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Teaching Children: Dance and Discipline

Today I had the most wonderful experience after one of my classess. One of my students a 4 year old boy latched on to my leg and proclaimed “I’m going with you!” Sorry J I have to go to another school you have to stay here at your school. Your parents will be looking for you at the end of the day I told him. That didn’t move him one bit still attached to my leg he persisted.” I don’t want to let go. I want to go with you!”

I looked at him fondly remembering all the times I had to sit him in the audience to watch the class until he would change his behavior. Our biggest challenge was keeping him from hitting the other students and following directions. He felt that at any time during the class he could do whatever he wanted to do. It did not make a difference how many times that I would explain that it was time to do another activity or that dance class was over he would throw the fit of life.

So on and on it went class after class, he would yell at the top of his lungs what he wanted to do and I would lower my voice and calmly explain that we use our inside voices inside the school and continued with class. Then he would throw something or hit someone and I would calmly take him by the hand and explain, ” We do not throw things or hit people when we don’t get our way. Are we going to have to sit in the audience today until we calm down or feel better.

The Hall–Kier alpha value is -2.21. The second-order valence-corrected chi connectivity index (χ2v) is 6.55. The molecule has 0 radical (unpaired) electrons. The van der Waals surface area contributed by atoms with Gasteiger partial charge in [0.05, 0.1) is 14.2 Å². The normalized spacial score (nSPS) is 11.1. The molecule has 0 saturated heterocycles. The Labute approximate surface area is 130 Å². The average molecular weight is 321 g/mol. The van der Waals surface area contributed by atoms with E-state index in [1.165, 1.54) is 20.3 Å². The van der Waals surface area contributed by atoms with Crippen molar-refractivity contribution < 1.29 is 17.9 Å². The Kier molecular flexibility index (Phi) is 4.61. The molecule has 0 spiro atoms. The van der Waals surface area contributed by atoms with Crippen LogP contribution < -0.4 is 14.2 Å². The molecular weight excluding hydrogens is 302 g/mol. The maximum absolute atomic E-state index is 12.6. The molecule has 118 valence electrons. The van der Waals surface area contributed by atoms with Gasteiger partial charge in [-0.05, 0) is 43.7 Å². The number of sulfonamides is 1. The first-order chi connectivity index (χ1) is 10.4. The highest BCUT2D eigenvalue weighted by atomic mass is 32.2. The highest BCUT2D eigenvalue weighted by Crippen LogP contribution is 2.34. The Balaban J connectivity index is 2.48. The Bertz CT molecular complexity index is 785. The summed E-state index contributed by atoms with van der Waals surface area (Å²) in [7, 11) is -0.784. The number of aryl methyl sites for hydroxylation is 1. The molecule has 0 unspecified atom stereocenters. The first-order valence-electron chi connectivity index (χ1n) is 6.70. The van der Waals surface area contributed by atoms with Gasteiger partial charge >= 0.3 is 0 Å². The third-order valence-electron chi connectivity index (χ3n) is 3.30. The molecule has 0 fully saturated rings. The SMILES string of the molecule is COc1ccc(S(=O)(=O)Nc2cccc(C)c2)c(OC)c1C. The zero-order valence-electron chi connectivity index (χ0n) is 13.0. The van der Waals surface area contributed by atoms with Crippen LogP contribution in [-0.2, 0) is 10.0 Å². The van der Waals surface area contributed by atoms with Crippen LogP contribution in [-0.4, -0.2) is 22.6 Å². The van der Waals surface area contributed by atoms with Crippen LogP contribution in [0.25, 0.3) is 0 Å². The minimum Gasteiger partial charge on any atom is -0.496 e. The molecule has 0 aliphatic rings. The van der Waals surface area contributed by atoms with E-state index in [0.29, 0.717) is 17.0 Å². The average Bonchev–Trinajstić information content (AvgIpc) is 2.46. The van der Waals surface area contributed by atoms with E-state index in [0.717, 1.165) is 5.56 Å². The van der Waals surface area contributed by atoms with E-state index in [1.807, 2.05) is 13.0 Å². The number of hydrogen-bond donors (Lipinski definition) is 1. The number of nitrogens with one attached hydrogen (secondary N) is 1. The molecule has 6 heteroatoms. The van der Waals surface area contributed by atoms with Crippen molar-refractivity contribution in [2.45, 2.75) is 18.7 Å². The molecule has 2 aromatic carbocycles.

Of course the answer would be absolutely yes Ms. D’TaRelle because (according to his actions) even after continued explanations he would still continue. After about 2 months of this and withholding his reward of three stamps after class, he started to come around. The times of his misbehavior grew further and further apart until today he is a well behaved boy 90% of the time.

There were lots of trips back to his regular class, tears and tantrums as well as hugs of encouragement and congratulations when he behaved well. It really does work to catch them in the act of behaving well. The minute you see that let them know and let them know as often as you see it.

The teachers and I were talking as they finally peeled him off of me how some children just want discipline. What I think children want is predictablity, attention,  acknowledgement and love. They need to know that you care about them enough to correct them and also accept them the way that they are.

They can feel and sense the difference when the correction is given out of anger and frustration or out of patience and love. Consistency and patience are essential during this process, it is all apart of the process of learning.

Becoming a disciplined person and learning about what is acceptable and unacceptable behavior as well as cause and effect are very helpful skill sets for children to learn. If this is done age appropriately it helps build confidence and socialization skills, two life long skills that will benefit children into adulthood.

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